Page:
The new law extends the priority right to new roles in a redundancy situation to pregnant women and recent returners from maternity leave (and shared parental, adoption leave). Essentially it introduces this protection from redundancy to a much wider group of people.
Besides those already protected, currently on maternity leave ( shared parental, adoption leave) the Act extends protection to:
- A pregnant employee in a ‘protected period of pregnancy’;
- An employee who has recently suffered a miscarriage;
- Returners from maternity leave;
- Returners from adoption leave, and
- Those returning from shared parental leave
From the Government’s press releases, the length of protection given is likely to be 6 months for those returning from 12 months maternity and adoption leave. (We wait to see the length of protection afforded those fewer number returning from shared parental leave). Meanwhile the ‘protected period of pregnancy’ is likely to begin once the employee informs her employer that she is pregnant.
Employees taking paternity leave are not offered any redundancy protection on the basis that the new law is to ensure that employers do not make an early judgment on performance in the first few months of someone returning to work after a long absence. Long absence not very often being the case with paternity leave.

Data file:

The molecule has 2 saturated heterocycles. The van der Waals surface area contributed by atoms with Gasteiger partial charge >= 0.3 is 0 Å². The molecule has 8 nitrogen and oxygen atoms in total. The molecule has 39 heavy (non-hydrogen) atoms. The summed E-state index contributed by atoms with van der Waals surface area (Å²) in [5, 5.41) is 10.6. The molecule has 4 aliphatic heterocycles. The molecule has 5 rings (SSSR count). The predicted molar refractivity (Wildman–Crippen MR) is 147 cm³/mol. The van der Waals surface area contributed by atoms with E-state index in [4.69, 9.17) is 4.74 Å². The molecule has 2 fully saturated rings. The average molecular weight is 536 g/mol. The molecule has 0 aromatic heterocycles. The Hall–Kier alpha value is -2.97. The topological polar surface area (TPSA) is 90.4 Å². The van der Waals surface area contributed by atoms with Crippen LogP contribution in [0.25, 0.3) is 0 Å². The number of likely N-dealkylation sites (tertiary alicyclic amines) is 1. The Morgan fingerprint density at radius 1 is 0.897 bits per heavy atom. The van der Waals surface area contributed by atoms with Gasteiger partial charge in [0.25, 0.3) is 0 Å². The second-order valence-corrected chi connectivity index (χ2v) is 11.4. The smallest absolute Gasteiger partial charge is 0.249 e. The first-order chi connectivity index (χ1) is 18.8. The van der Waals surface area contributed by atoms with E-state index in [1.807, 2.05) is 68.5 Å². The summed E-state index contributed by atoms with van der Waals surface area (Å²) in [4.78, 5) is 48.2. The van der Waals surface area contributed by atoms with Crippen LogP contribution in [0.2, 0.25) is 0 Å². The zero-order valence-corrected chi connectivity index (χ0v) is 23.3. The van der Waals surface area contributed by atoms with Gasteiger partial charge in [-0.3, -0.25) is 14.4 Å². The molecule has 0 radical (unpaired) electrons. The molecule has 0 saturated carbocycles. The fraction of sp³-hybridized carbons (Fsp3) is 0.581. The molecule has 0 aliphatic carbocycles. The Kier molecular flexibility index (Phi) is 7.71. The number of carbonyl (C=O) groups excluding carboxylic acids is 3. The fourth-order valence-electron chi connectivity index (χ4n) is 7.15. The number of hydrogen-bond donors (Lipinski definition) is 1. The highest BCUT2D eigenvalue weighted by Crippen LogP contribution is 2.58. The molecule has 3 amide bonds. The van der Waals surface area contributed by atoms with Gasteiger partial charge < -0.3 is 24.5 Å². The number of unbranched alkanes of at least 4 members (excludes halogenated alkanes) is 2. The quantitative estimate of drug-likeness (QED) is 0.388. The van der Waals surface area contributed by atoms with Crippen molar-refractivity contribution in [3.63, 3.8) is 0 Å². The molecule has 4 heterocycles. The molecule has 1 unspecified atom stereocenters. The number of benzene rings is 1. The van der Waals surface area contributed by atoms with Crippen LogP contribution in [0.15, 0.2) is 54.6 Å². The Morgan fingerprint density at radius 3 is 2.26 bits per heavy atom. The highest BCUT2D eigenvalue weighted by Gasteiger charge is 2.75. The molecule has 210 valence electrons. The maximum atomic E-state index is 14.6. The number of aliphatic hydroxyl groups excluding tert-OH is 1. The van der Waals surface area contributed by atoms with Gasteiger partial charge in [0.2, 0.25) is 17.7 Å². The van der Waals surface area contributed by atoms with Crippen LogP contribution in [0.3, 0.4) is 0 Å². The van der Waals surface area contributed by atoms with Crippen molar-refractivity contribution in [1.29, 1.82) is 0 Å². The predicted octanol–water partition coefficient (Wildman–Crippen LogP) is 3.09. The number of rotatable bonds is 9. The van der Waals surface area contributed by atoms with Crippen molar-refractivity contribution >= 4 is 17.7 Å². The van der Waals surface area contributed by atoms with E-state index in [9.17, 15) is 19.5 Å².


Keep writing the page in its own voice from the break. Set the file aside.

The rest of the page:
Expanded redundancy protection is just one of a number of new family friendly provisions introduced by the Government this year, which are actually coming into force in 2024 and 2025. You can find an overview and all the detail explained by Ann Gibbon in her employer’s guide to the new laws supporting working parents.
New Employment Laws from April 2023 and into 2024
1 April: New National Minimum Wage, National Living Wage rates
In November 2022 autumn statement, the Government announced the annual increases in National Minimum (NMW) and National Living Wage (NLW) rates, to take effect on 1st April 2023. They are:
In doing so, the Government accepted fully the recommendations of the Low Pay Commission (LPC) to ensure the NLW remains on track to reach the Government’s target of two-thirds of median earnings by 2024. The NLW rate per hour for those aged over 23 is now £10.42 . Alongside the NLW, the Commission recommended significant increases in the National Minimum Wage (NMW) rates for younger workers. The 21-22 year old rate will increase to £10.18, narrowing the gap with the NLW and leaving this age group on course to receive the full NLW by next year 2024.
In the November 2023 Autumn Statement the Government announced the annual increases to the minimum wage and national living wage from 1 April 2024.
Ensure you update the wages you are paying your employees, and pay special attention that any employees who have moved into the 23 yrs+ age bracket are receiving the top rate National Living Wage.
Apprentices are entitled to the Apprentice Rate if they’re either:
- under 19 or
- aged 19 or over and in the first year of their apprenticeship.